Irritable bowel syndrome or IBS is a chronic condition that causes an array of symptoms, like bloating, abdominal cramps, diarrhea, constipation and mucusy stools. Some patients with IBS can also have nausea. The symptoms and severity of IBS can vary from one person to another, and they often vary in intensity over time.
The specific cause of IBS hasn’t been identified, but many factors can contribute to IBS symptoms, including chronic stress, bacterial or viral infections, an imbalance in healthy gut flora, hormonal fluctuations, and sensitivities to foods or medicines. Some research indicates some symptoms of IBS may be exacerbated by abnormal nerve signaling that causes the bowel to contract or “spasm,” resulting in cramping and irregular bowels.
IBS diagnosis begins with a physical exam and a review of the patient’s symptoms and medical history. Because symptoms can be very similar to other bowel-related conditions, minimally-invasive evaluations like colonoscopy or flexible sigmoidoscopy may be used to evaluate the bowel and to rule out these conditions. There is no blood test or other tests to definitively diagnose IBS, so diagnosis is usually made by ruling out other possible causes of symptoms in addition to evaluating existing symptoms using specific criteria, including how often the symptoms occur and how long they last.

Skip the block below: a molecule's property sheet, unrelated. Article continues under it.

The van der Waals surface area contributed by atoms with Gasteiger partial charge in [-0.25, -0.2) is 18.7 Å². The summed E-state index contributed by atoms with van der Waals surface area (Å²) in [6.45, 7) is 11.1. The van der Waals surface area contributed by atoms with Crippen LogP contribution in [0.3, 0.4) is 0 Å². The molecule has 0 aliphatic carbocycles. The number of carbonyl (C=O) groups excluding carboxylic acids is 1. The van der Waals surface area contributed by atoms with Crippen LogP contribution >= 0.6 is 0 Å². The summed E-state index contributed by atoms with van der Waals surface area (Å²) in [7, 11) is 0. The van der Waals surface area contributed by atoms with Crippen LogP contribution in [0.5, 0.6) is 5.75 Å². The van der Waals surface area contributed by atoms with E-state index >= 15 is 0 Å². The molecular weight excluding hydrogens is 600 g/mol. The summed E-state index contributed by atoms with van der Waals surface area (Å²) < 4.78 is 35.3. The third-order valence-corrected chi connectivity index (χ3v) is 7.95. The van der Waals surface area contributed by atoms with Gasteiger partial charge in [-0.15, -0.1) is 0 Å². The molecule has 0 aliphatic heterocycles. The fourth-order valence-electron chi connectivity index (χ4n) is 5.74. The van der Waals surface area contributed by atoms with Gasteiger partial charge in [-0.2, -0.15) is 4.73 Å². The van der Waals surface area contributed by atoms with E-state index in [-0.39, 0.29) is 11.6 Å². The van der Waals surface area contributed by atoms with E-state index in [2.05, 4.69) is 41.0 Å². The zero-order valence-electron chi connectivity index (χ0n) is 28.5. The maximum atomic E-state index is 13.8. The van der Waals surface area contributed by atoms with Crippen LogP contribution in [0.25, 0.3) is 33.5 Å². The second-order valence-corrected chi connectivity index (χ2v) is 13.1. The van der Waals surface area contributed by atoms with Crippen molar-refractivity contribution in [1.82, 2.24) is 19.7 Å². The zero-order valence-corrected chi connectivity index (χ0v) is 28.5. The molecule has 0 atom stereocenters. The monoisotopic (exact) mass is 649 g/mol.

Many people with IBS respond to lifestyle changes like avoiding foods that trigger symptoms or learning to manage stress. Medications can also be prescribed to treat specific symptoms like cramps, bloating and diarrhea. Treatment may need to be amended over time as the patient’s symptoms and needs change, and regular office visits can help ensure treatment stays on track.
No. IBD stands for inflammatory bowel disease which includes both ulcerative colitis and Crohn’s disease. IBS and IBD may cause some of the same symptoms, but IBD causes permanent changes in the bowel itself, including sores or ulcers that can bleed. IBS does not cause changes in the bowel tissue, and the two conditions are treated differently.
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